The Process Never Ends

The Process Never Ends

I visit a lot of gyms all over the country for various reasons. Some I visit to observe, some I visit to help out with coaching, and some I visit just because I happen to be in town and want to do a workout. It’s so interesting that each gym has its own vibe, it’s own culture, even it’s own smell. At any gym I visit, I always make a point of taking a class. The hardest part of jumping into a new gym is that I forget that most people in the gym have been there for a long time and they have been doing these workouts for a long time. This means they have had a chance to understand and work on the movements, the positions, the levels of intensity, and everything else that goes without saying when you have been to a gym several times and understand the language and the culture of that gym.

I see this happen in our gym all the time. It’s the classic case of the new person who comes in and sees everyone swinging kettlebells, doing massive amounts of burpees, sprinting at 10% inclines, or loading super heavy squats. Typically, that person wants to jump right in, but they forget that the people they are watching have been working on this process for months and, in most cases, years. Everyone who you see training in any gym had a first day, a first week, and a first month. What we see is that our clients who end up seeing the most change in body composition, lifestyle, and performance, are the ones who see the experience as a process. They have an understanding that it doesn’t happen overnight and that this process takes, not only time, but understanding and a uptake of knowledge.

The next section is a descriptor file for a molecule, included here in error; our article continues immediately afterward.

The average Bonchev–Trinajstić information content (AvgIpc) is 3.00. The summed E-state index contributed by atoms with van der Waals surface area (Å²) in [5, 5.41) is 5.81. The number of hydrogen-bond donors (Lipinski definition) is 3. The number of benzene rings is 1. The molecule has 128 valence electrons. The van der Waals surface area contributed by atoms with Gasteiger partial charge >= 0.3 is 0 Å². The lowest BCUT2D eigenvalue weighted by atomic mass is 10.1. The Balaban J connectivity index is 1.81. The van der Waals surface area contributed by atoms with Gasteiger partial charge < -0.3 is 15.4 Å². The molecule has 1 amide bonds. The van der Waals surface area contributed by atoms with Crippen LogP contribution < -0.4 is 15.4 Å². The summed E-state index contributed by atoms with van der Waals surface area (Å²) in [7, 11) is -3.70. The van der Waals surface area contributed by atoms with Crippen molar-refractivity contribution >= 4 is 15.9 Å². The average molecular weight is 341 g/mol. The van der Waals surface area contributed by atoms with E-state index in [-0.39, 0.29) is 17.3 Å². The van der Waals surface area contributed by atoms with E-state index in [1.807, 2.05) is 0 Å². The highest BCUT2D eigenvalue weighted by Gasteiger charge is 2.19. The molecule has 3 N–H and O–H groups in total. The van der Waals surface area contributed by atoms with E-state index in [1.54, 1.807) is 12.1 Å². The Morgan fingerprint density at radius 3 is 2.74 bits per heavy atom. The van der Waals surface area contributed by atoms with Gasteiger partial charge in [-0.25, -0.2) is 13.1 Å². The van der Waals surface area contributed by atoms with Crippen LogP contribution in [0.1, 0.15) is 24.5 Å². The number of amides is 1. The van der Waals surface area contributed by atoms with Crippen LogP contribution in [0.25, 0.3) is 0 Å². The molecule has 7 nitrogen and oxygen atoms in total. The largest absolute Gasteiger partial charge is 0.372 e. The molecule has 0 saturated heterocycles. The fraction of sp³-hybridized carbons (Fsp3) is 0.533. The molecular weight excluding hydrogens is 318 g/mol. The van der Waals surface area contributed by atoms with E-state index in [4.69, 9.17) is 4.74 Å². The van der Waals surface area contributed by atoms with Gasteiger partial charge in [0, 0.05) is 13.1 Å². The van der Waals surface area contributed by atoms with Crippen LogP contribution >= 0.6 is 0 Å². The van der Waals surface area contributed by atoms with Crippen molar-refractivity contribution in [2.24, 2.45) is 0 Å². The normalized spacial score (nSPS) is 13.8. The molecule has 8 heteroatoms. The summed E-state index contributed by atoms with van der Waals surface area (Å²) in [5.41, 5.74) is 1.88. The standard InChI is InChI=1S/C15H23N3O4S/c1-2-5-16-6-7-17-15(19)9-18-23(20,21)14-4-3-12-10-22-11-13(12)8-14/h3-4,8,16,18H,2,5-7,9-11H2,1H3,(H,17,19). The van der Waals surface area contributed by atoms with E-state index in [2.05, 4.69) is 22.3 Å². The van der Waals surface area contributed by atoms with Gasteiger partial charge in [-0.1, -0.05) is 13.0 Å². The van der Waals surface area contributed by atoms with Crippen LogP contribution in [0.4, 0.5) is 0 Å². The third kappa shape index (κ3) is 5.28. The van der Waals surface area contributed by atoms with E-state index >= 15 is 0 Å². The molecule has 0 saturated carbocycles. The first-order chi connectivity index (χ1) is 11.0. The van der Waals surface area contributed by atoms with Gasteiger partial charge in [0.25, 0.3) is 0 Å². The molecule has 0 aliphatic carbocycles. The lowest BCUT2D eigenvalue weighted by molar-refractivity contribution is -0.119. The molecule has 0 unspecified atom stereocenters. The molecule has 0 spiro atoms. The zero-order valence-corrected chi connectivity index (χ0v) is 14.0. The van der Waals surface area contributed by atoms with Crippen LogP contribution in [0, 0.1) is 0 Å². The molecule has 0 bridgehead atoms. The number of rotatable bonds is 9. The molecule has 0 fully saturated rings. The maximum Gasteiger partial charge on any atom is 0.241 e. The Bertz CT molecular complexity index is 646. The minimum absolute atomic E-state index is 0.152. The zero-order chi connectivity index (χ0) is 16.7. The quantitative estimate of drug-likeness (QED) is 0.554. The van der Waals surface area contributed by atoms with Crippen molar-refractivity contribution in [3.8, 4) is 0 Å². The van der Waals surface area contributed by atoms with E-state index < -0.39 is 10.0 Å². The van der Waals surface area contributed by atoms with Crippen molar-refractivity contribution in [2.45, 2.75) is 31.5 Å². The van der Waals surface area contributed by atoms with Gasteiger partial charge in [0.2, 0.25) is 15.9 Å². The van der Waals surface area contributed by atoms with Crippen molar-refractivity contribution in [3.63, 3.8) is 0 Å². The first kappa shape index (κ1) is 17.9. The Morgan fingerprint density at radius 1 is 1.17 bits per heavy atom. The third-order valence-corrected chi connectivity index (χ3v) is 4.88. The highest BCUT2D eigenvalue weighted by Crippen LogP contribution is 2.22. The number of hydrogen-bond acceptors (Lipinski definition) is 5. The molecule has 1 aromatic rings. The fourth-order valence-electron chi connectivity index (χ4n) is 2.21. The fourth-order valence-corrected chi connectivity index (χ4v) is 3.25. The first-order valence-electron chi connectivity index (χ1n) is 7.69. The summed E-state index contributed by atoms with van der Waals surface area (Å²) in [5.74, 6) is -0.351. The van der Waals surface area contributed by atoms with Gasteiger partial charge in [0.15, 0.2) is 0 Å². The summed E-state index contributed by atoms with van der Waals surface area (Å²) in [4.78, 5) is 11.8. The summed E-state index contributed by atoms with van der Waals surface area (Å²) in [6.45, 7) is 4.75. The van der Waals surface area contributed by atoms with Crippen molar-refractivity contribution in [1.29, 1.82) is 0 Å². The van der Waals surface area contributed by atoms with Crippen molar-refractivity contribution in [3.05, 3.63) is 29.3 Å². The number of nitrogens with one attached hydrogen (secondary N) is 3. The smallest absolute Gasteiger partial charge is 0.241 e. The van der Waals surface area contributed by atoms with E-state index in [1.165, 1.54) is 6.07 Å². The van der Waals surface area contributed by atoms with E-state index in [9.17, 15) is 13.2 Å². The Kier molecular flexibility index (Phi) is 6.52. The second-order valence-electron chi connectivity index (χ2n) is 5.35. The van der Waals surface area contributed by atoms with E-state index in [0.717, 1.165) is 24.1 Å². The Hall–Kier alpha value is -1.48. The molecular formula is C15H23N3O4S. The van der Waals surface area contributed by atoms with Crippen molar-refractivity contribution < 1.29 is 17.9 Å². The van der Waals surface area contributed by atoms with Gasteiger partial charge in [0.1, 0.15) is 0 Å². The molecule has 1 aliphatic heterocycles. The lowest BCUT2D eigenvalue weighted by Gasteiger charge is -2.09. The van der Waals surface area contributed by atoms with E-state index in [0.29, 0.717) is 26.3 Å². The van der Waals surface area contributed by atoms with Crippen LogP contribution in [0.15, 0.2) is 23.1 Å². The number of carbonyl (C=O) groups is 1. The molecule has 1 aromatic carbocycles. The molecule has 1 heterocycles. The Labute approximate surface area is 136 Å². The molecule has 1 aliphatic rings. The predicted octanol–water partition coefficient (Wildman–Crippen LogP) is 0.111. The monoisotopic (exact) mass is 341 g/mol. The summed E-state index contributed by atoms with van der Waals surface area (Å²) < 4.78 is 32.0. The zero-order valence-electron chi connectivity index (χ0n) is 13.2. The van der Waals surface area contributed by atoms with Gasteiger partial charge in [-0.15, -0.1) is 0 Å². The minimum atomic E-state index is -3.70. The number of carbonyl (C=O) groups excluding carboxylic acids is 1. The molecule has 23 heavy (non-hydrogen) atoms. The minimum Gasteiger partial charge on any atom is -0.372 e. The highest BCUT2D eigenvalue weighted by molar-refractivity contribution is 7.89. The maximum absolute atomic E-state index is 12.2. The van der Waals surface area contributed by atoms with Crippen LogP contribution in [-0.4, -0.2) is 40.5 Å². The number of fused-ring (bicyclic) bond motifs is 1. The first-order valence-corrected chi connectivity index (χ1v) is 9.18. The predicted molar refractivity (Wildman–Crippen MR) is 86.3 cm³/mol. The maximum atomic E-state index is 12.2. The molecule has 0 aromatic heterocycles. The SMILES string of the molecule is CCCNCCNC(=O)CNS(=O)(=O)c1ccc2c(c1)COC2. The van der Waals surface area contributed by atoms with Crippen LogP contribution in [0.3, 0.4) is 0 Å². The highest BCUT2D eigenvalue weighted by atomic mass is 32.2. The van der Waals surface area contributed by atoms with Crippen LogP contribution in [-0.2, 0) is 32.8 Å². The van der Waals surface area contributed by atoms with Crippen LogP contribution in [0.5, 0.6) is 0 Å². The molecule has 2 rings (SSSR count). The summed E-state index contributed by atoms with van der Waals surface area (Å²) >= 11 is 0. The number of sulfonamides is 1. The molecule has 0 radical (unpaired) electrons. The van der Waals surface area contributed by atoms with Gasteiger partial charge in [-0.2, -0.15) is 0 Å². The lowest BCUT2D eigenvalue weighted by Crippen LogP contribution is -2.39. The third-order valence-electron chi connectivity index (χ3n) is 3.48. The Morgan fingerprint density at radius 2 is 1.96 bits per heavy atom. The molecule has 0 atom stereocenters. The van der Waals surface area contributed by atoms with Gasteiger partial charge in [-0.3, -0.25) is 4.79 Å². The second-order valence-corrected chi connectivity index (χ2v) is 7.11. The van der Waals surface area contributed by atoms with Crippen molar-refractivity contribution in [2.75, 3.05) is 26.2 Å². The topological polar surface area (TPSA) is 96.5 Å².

This process has a couple key components that we should understand. These basic tenants serve as guidelines for any beginner, but they also serve as a reminder for those that have been training for a while. The tenants not only give us the necessary stepping stones to go through the process, they also help us stay safe and are the biggest drivers of performance!

  • Position Before Intensity: The key is to understand that you must have a good grasp on the mechanics of movement and know the right positions before you add too heavy a dose of intensity.

  • Root Language: What is the conversation going on in your head before you swing a kettlebell or squat a heavy load? It’s probably something like, “This is gonna suck. I’m tired. My legs are burning.” What I’m saying is that, once you have this common root language that any good coach will give you, the conversation in your head sounds more like, “Ok. I’m gonna squat. I know my toes should be forward, midline engaged. Now I’m ready.”

I’m not saying don’t train hard and I’m not saying treat your movement practice like a physical therapy visit… I’m saying train hard, get out of breath, and lift heavy things, but do it all under the umbrella of moving well first. Have an understanding of the language around how to move well and get into good positions.